Sites like Lumosity not only have no effect on decision-making, but also have no effect on cognitive function beyond practice effects on the games themselves, research shows.
Researchers wanted to find an intervention that could reduce the likelihood that people would engage in unhealthy behaviors such as smoking or overeating and looked at whether, through the claimed beneficial effect on cognitive function, commercial brain training regimes could reduce someone’s propensity to make risky or impulsive choices.
“…cognitive training deserved a real, rigorous, full-scale test.”
Prior work had shown that engagement of brain circuits involved in self-control predicts whether people can refrain from smoking. Those findings provided the foundation for examining whether modulating those circuits through brain training could lead to behavior change.
“Our motivation was that there are enough hints in the literature that cognitive training deserved a real, rigorous, full-scale test. Especially given the addiction angle, we’re looking for things that will help people make the changes in their lives that they want to make, one of which is being more future-oriented,” says Joseph Kable, associate professor of psychology at the University of Pennsylvania.
Researchers knew that people with stronger cognitive abilities tend to make less impulsive decisions on the kinds of tasks that give people choices between immediate smaller rewards and delayed larger rewards. They also knew that this behavior is likely mediated by a set of brain structures in the dorsolateral prefrontal area of the brain that have been associated with performance on the executive function tasks like the ones in the Lumosity games.
“The logic would be that if you can train cognitive abilities and change activity in these brain structures, then that may change your likelihood of impulsive behavior,” Kable says.
Training with Lumosity
For the study, published in the Journal of Neuroscience, researchers recruited two groups, each with 64 healthy young adults. One group was asked to follow the Lumosity regimen, performing the executive function games for 30 minutes a day, five days a week for 10 weeks. The other group followed the same schedule but played online video games instead. Both groups were told that the study was investigating whether playing online video games improves cognition and changes decision-making.
The researchers had two assessments of decision-making that participants completed before and after the training regimen. To assess impulsive decision-making, participants were asked to choose between smaller rewards now and larger rewards later. To assess risky decision-making, they were asked to choose between larger rewards at a lower probability versus smaller rewards at a higher probability.
The training didn’t induce any changes in brain activity or decision-making during these tasks.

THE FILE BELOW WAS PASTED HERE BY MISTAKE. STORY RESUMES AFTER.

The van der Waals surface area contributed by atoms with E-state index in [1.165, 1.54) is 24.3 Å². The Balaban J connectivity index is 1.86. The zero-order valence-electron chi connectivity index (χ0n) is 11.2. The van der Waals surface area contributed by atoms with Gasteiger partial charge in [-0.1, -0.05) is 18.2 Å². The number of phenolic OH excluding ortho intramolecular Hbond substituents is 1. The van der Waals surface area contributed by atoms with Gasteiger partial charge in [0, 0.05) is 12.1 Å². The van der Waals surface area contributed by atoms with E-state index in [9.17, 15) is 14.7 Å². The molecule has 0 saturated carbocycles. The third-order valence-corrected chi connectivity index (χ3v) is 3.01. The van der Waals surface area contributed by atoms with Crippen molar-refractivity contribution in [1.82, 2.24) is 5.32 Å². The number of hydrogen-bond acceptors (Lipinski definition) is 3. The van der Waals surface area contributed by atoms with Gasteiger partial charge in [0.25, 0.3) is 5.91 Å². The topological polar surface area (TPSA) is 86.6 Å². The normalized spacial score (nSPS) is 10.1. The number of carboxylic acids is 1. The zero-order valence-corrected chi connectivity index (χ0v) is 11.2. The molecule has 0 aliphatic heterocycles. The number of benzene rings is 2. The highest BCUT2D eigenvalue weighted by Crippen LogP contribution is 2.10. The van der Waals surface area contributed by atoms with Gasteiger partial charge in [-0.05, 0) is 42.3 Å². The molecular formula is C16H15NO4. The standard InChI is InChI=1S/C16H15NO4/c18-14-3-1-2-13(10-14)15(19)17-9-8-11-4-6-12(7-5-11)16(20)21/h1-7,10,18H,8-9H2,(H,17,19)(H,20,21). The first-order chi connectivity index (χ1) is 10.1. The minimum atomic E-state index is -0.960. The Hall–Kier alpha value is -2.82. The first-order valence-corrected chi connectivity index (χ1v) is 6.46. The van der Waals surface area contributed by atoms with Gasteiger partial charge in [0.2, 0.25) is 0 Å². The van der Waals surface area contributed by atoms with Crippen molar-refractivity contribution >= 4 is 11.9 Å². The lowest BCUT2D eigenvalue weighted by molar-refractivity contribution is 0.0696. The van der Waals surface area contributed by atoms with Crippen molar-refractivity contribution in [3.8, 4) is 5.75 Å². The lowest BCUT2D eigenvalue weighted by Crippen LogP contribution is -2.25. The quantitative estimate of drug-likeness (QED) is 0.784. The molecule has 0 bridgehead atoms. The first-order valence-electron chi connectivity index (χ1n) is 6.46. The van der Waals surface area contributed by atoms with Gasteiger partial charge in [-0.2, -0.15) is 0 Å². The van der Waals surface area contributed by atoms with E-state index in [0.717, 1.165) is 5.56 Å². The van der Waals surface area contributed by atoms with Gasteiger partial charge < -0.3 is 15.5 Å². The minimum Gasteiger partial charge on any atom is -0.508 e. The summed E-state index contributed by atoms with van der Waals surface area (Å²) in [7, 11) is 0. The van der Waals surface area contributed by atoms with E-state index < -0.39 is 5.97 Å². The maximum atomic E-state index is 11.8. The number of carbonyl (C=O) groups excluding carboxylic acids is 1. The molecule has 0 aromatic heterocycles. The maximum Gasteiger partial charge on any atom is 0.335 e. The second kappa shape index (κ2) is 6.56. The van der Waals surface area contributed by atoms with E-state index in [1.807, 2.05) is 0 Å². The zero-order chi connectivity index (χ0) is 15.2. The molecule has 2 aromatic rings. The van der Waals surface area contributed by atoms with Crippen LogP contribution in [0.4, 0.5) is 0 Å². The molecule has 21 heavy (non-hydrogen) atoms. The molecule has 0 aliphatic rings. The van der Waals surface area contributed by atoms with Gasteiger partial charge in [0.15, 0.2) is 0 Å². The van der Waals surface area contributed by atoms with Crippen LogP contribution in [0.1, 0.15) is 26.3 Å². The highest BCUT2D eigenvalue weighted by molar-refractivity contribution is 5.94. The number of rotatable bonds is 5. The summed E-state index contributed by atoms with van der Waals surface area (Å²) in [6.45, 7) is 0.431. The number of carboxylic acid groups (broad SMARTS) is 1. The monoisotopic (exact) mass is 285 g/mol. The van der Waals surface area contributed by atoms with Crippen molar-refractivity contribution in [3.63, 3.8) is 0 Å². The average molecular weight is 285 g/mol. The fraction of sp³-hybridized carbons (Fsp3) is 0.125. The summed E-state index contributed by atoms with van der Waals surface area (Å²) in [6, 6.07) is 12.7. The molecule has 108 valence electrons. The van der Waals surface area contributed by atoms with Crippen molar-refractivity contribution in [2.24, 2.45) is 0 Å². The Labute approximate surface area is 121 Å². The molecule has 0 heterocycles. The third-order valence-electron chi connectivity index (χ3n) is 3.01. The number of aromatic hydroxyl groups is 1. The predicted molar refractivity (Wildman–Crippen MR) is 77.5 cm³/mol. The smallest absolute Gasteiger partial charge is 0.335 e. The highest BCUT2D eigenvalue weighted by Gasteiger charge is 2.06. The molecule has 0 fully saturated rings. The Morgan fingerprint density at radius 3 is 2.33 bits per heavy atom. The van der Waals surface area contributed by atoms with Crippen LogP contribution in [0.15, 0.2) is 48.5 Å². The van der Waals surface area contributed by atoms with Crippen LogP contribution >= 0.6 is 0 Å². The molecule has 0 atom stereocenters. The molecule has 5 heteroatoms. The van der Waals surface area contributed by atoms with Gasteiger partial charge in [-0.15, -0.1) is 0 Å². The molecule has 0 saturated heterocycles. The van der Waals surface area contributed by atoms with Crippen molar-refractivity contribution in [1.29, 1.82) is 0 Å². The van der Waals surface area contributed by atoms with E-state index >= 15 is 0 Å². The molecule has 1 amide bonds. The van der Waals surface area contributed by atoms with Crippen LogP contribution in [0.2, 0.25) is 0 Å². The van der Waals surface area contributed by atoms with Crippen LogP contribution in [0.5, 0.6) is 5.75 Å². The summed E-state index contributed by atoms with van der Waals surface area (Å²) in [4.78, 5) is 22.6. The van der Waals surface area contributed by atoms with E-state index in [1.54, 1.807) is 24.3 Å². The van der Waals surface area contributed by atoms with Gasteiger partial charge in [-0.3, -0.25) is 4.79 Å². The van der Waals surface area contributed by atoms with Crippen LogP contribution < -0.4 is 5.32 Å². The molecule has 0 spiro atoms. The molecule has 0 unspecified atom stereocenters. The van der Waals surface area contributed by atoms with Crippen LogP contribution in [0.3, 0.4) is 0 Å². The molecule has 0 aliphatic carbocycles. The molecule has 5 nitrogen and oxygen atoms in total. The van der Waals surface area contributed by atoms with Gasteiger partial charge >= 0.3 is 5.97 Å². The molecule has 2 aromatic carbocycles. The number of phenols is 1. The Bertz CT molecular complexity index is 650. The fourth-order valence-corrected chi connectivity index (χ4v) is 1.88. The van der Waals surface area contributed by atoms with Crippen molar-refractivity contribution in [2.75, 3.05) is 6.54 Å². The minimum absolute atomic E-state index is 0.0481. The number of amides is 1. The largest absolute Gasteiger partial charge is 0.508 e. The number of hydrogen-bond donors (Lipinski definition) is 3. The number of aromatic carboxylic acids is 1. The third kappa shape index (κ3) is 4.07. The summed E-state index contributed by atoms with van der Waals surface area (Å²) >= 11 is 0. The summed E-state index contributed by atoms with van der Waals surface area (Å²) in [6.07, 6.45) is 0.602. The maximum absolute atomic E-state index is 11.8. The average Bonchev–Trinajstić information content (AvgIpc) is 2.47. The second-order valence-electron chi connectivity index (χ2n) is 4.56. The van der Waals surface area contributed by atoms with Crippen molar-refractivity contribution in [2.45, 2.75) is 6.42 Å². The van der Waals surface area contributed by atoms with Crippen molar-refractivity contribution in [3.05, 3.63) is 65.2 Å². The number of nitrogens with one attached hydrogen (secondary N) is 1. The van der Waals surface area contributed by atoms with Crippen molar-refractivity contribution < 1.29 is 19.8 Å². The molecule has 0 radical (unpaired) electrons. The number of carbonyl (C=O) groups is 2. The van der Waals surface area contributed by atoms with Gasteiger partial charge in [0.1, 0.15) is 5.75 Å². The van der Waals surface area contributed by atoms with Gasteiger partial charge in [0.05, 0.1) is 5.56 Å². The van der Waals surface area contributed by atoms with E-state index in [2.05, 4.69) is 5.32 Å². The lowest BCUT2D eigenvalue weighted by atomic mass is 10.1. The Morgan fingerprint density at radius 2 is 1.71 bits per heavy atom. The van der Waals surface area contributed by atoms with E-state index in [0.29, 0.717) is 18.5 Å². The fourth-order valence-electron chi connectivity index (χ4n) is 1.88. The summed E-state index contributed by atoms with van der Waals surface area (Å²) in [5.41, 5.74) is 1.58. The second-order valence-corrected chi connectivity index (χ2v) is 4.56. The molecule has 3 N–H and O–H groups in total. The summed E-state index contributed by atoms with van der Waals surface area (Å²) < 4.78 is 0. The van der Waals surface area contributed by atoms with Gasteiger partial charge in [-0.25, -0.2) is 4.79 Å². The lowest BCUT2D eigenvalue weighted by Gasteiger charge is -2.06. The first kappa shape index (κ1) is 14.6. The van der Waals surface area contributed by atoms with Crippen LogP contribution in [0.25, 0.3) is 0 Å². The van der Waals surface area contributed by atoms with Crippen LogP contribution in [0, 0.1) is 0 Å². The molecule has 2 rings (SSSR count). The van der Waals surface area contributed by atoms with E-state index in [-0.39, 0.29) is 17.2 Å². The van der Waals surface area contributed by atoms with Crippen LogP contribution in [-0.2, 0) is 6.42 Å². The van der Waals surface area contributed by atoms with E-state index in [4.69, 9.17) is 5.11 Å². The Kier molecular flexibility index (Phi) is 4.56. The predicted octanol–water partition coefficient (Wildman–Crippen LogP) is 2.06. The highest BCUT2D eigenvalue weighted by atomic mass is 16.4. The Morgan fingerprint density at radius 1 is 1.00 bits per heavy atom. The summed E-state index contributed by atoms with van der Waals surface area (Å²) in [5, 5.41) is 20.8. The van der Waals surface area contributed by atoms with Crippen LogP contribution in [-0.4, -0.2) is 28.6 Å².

Participants were also asked to complete a series of cognitive tests that were not part of the training to see if the program had any effect on their general cognitive abilities. While both groups showed improvement, researchers found that commercial brain training didn’t lead to any more improvement than online video games.
Furthermore, when they asked a no-contact group, which didn’t complete commercial brain training or video games, to complete the tests, the participants showed the same level of improvement as the first two groups, indicating that neither brain training nor online video games led to cognitive improvements beyond likely practice effects.
Add brain stimulation?
Although the cognitive training by itself did not produce the desired benefits, initial findings did show that combining cognitive exercises with non-invasive brain stimulation enhances self-control over smoking behavior. This group is now conducting clinical trials to learn whether this combination approach can alter other risky behaviors such as unhealthy eating or improve attention and impulse control in persons with attention deficit hyperactivity disorder.
“Habitual behaviors such as tobacco use and overeating contribute to preventable deaths from cancer, cardiovascular disease, and other public health problems,” says Mary Falcone, a senior research investigator coauthor.
“As currently available behavioral and medical treatments for these habitual behaviors are ineffective for most people, there is a critical need to develop innovative approaches to behavior change,” says Caryn Lerman, professor in cancer research. “Changing the brain to change behavior is the approach that we are taking.”
The researchers hope to use some of the data collected in this study to better understand both within-person differences in decision-making over time, why one person might be more patient at some times and more impulsive at others, and across-person differences, why some people tend to take the immediate reward and others tend to take the delayed reward.
If they can better understand the neural basis for those differences, it might provide some clues about what kinds of cognitive or neural interventions would be useful to try to intervene and push people to be less or more impulsive.
Although the study found that commercial cognitive training alone doesn’t have an influence on the decision-making process or cognitive abilities, they believe that it was still worth investigating.
“I think we’d all like to have better cognitive abilities,” Kable says. “And we all see ways in which the vagaries of where we grew up and what school we went to and who our parents were had these effects on learning at an early age. The notion that you could do something now that would remediate it was very exciting. I think it was just an idea that really needed to be tested.”
The National Cancer Institute funded the work.
Source: University of Pennsylvania